A collaborative study between Aberdeen University and the Chinese Academy of Sciences looked at what components of food intake caused weight gain.
The research used mice, therefore, conclusions of what would result in humans is limited.
Mice were put on 30 different diets that vary in their fat, carbohydrate (sugar) and protein contents over a period of 3 months. Over 100,000 measurements were made of body weight changes and their body fat was measured using a micro MRI machine.
Professor John Speakman of Aberdeen University who led the study, said:
“The result of this enormous study was unequivocal – the only thing that made the mice get fat was eating more fat in their diets.
“Carbohydrates including up to 30% of calories coming from sugar had no effect.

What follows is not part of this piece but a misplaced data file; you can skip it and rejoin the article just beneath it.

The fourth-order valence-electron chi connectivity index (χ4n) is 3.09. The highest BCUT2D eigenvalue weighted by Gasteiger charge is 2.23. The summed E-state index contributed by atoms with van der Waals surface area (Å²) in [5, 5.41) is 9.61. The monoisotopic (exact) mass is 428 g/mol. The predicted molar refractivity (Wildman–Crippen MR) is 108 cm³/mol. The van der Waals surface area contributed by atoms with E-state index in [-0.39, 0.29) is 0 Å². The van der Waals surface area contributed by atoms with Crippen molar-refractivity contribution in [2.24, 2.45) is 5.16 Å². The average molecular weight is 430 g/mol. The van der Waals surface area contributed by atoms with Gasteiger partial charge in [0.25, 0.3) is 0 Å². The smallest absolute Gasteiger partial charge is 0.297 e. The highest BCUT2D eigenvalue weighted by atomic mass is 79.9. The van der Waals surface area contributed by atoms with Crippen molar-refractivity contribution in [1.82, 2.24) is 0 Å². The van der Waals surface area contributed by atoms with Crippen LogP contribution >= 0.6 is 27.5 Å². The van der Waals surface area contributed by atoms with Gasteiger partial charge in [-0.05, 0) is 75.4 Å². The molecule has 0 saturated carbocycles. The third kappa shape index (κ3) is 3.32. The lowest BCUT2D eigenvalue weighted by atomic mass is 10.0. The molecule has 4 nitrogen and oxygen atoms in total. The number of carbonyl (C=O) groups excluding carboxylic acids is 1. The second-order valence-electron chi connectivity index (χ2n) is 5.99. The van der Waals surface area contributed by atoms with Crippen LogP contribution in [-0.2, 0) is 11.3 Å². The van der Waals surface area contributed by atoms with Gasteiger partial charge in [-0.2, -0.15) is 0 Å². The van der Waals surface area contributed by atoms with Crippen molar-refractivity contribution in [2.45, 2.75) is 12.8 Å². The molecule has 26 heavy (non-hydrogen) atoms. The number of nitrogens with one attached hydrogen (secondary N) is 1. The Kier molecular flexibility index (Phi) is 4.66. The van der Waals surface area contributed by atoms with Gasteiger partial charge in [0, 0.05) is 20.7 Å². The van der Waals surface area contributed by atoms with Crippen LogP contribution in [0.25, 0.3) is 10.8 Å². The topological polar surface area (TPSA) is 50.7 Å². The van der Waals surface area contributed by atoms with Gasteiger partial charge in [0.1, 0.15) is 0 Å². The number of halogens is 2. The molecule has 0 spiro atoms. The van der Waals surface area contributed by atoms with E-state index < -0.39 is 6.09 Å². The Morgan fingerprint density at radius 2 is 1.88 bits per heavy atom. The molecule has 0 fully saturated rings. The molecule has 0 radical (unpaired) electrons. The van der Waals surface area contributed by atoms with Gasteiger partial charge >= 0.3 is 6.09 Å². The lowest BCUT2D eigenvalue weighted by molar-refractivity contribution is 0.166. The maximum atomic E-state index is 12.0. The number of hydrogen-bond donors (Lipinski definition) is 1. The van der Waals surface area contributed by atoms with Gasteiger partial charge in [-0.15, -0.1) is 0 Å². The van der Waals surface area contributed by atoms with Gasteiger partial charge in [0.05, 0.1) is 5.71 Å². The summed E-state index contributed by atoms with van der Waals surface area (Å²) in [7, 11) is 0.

“Combining sugar with fat had no more impact than fat alone.
“There was no evidence that low protein (down to 5%) stimulated greater intake, suggesting there is no protein target.
“These effects of dietary fat seemed to be because uniquely fat in the diet stimulated the reward centres in the brain, stimulating greater intake.
“A clear limitation of this study is that it is based on mice rather than humans. However, mice have lots of similarities to humans in their physiology and metabolism, and we are never going to do studies where the diets of humans are controlled in the same way for such long periods. So the evidence it provides is a good clue to what the effects of different diets are likely to be in humans.”
The results of the study were published in the journal Cell Metabolism.